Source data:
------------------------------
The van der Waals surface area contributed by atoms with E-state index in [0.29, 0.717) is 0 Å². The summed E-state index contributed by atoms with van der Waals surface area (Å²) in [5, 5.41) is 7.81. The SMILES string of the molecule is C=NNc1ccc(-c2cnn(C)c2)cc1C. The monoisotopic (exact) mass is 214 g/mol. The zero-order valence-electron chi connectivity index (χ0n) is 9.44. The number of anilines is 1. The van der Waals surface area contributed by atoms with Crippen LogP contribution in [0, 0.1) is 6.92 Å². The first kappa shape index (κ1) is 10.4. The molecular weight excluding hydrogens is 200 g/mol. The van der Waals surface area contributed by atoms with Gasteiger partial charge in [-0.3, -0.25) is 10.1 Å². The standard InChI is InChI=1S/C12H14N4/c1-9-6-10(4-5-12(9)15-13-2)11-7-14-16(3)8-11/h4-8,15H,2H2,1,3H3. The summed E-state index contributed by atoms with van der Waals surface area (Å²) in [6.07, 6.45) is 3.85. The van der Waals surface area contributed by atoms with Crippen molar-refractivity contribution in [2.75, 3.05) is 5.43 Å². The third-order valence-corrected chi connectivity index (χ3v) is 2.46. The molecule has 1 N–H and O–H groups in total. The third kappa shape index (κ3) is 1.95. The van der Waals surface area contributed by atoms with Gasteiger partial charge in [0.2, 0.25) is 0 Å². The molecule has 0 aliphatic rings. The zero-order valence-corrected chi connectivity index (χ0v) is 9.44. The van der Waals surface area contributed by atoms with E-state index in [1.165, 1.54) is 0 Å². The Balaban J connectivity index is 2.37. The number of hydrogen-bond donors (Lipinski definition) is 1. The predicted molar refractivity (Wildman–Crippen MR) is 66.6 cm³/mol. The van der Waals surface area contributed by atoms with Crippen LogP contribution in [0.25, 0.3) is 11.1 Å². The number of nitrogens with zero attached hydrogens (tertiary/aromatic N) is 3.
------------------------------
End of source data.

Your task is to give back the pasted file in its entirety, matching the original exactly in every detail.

The van der Waals surface area contributed by atoms with E-state index in [0.29, 0.717) is 0 Å². The summed E-state index contributed by atoms with van der Waals surface area (Å²) in [5, 5.41) is 7.81. The SMILES string of the molecule is C=NNc1ccc(-c2cnn(C)c2)cc1C. The monoisotopic (exact) mass is 214 g/mol. The zero-order valence-electron chi connectivity index (χ0n) is 9.44. The number of anilines is 1. The van der Waals surface area contributed by atoms with Crippen LogP contribution in [0, 0.1) is 6.92 Å². The first kappa shape index (κ1) is 10.4. The molecular weight excluding hydrogens is 200 g/mol. The van der Waals surface area contributed by atoms with Gasteiger partial charge in [-0.3, -0.25) is 10.1 Å². The standard InChI is InChI=1S/C12H14N4/c1-9-6-10(4-5-12(9)15-13-2)11-7-14-16(3)8-11/h4-8,15H,2H2,1,3H3. The summed E-state index contributed by atoms with van der Waals surface area (Å²) in [6.07, 6.45) is 3.85. The van der Waals surface area contributed by atoms with Crippen molar-refractivity contribution in [2.75, 3.05) is 5.43 Å². The third-order valence-corrected chi connectivity index (χ3v) is 2.46. The molecule has 1 N–H and O–H groups in total. The third kappa shape index (κ3) is 1.95. The van der Waals surface area contributed by atoms with Gasteiger partial charge in [0.2, 0.25) is 0 Å². The molecule has 0 aliphatic rings. The zero-order valence-corrected chi connectivity index (χ0v) is 9.44. The van der Waals surface area contributed by atoms with E-state index in [1.165, 1.54) is 0 Å². The Balaban J connectivity index is 2.37. The number of hydrogen-bond donors (Lipinski definition) is 1. The predicted molar refractivity (Wildman–Crippen MR) is 66.6 cm³/mol. The van der Waals surface area contributed by atoms with Crippen LogP contribution in [0.25, 0.3) is 11.1 Å². The number of nitrogens with zero attached hydrogens (tertiary/aromatic N) is 3.